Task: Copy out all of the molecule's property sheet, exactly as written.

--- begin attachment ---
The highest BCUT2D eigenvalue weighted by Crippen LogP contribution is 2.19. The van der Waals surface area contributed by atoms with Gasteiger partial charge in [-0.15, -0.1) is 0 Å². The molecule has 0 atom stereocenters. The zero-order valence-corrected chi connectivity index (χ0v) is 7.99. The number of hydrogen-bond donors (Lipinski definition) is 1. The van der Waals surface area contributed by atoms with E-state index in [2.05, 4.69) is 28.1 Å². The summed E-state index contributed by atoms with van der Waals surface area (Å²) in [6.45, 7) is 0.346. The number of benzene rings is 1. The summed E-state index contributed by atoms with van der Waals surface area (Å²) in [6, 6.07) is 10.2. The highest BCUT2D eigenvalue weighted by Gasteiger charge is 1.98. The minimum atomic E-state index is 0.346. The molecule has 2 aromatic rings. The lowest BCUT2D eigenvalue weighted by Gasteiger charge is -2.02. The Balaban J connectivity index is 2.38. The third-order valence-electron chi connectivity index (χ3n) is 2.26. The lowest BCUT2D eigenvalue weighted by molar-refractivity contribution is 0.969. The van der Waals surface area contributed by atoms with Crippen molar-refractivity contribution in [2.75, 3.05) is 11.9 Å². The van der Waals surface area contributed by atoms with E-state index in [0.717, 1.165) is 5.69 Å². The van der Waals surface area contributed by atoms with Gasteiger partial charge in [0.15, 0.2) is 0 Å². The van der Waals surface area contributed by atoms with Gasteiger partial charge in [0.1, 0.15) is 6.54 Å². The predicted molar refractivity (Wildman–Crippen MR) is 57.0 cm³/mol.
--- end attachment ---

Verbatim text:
The highest BCUT2D eigenvalue weighted by Crippen LogP contribution is 2.19. The van der Waals surface area contributed by atoms with Gasteiger partial charge in [-0.15, -0.1) is 0 Å². The molecule has 0 atom stereocenters. The zero-order valence-corrected chi connectivity index (χ0v) is 7.99. The number of hydrogen-bond donors (Lipinski definition) is 1. The van der Waals surface area contributed by atoms with E-state index in [2.05, 4.69) is 28.1 Å². The summed E-state index contributed by atoms with van der Waals surface area (Å²) in [6.45, 7) is 0.346. The number of benzene rings is 1. The summed E-state index contributed by atoms with van der Waals surface area (Å²) in [6, 6.07) is 10.2. The highest BCUT2D eigenvalue weighted by Gasteiger charge is 1.98. The minimum atomic E-state index is 0.346. The molecule has 2 aromatic rings. The lowest BCUT2D eigenvalue weighted by Gasteiger charge is -2.02. The Balaban J connectivity index is 2.38. The third-order valence-electron chi connectivity index (χ3n) is 2.26. The lowest BCUT2D eigenvalue weighted by molar-refractivity contribution is 0.969. The van der Waals surface area contributed by atoms with Crippen molar-refractivity contribution in [2.75, 3.05) is 11.9 Å². The van der Waals surface area contributed by atoms with E-state index in [0.717, 1.165) is 5.69 Å². The van der Waals surface area contributed by atoms with Gasteiger partial charge in [0.15, 0.2) is 0 Å². The van der Waals surface area contributed by atoms with Gasteiger partial charge in [0.1, 0.15) is 6.54 Å². The predicted molar refractivity (Wildman–Crippen MR) is 57.0 cm³/mol.